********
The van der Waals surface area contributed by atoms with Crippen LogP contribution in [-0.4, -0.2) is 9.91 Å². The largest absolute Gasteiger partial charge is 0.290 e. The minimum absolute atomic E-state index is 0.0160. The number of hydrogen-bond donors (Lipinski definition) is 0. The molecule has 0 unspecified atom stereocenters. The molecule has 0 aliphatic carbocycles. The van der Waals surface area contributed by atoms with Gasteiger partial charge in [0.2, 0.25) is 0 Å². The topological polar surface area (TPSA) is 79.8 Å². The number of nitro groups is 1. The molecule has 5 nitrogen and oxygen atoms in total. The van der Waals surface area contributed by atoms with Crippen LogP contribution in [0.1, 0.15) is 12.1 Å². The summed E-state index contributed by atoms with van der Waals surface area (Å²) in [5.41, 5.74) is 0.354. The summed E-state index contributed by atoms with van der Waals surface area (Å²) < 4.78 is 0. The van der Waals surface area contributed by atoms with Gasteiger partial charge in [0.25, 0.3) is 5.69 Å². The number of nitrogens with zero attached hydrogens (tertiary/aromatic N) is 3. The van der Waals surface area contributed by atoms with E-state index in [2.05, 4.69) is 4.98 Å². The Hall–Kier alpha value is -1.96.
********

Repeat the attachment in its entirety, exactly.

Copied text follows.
The van der Waals surface area contributed by atoms with Crippen LogP contribution in [-0.4, -0.2) is 9.91 Å². The largest absolute Gasteiger partial charge is 0.290 e. The minimum absolute atomic E-state index is 0.0160. The number of hydrogen-bond donors (Lipinski definition) is 0. The molecule has 0 unspecified atom stereocenters. The molecule has 0 aliphatic carbocycles. The van der Waals surface area contributed by atoms with Gasteiger partial charge in [0.2, 0.25) is 0 Å². The topological polar surface area (TPSA) is 79.8 Å². The number of nitro groups is 1. The molecule has 5 nitrogen and oxygen atoms in total. The van der Waals surface area contributed by atoms with Crippen LogP contribution in [0.1, 0.15) is 12.1 Å². The summed E-state index contributed by atoms with van der Waals surface area (Å²) in [5.41, 5.74) is 0.354. The summed E-state index contributed by atoms with van der Waals surface area (Å²) < 4.78 is 0. The van der Waals surface area contributed by atoms with Gasteiger partial charge in [0.25, 0.3) is 5.69 Å². The number of nitrogens with zero attached hydrogens (tertiary/aromatic N) is 3. The van der Waals surface area contributed by atoms with E-state index in [2.05, 4.69) is 4.98 Å². The Hall–Kier alpha value is -1.96.